Jack Pearadin and Doug Nelsen found a 1.73-carat diamond after nearly a year of searching the park's field.
Students in the Heifer Theater Project of Heifer International took to Robinson Auditorium's stage Friday with somber performances on world hunger and its causes.
The 17 students — musicians, writers, dancers and actors — spent two weeks at the Heifer Ranch in Perryville learning about the causes of hunger and writing and creating the production.
This year's performance had an art-house feel as students dressed in black and wore white or maroon hook-nosed masks, dramatizing, often through interpretive sketches, the ways in which hunger, poverty and war ravage people's lives. The only scenery, a heart-shaped backdrop draped with colored sashes, loomed behind the actors.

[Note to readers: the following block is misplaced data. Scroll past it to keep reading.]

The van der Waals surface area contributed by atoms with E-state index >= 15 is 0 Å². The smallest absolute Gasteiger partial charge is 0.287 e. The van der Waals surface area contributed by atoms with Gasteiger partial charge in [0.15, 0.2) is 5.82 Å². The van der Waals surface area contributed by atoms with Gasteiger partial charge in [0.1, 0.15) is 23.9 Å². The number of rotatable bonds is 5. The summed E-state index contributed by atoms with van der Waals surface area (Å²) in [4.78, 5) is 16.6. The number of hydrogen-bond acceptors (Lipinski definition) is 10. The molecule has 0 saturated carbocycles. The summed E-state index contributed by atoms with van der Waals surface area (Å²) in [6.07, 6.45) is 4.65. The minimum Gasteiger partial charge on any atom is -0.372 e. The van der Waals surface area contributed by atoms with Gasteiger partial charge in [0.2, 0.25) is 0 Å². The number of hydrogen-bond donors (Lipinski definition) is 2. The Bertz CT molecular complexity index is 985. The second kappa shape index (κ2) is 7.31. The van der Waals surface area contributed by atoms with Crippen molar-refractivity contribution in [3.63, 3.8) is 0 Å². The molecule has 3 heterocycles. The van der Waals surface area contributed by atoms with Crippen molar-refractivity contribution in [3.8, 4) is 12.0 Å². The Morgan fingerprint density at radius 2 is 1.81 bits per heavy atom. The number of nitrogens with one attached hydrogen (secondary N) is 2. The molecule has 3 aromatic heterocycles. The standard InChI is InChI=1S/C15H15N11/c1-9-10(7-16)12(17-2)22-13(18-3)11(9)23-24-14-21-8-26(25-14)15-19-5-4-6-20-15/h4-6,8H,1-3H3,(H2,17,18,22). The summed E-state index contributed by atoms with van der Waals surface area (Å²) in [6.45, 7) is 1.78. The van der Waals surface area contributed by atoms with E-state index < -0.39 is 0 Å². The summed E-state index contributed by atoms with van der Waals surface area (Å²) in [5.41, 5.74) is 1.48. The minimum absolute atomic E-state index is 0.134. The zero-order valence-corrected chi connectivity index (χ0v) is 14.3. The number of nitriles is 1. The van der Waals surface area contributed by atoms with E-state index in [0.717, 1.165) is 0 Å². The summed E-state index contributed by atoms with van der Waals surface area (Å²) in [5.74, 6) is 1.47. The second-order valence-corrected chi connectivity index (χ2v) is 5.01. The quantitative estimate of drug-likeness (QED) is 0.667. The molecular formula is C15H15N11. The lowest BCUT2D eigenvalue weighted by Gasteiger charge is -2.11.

In the sketch “Memorial Day,” Gabrielle Worley stood at the foot of the stage to deliver a monologue on war, while Johnny Sfarnas, playing her little brother, sat in the low-lit background playing with G.I. Joe characters. The familiar crash and boom sounds of a child playing with soldier toys erupted from the young boy. “He thinks he knows what war sounds like,” the narrator tells the audience. “Our ability to distance ourselves from the suffering is proof that war has affected us.”
The Theatre Project aims not only to educate the viewing audience, but to inform and inspire the students.
“I came here not knowing anyone or much about what I was doing,” performer Brianna Maree Holderman of Columbus, Ohio, said. “I'm leaving here with a passion to go out into the world and change things.” She is returning to her Ohio hometown with plans to host a dinner at her high school, where participants will be divided at the supper table by class, the meal on their plates correlating with their economic status. All the proceeds from the dinner will be donated to Heifer.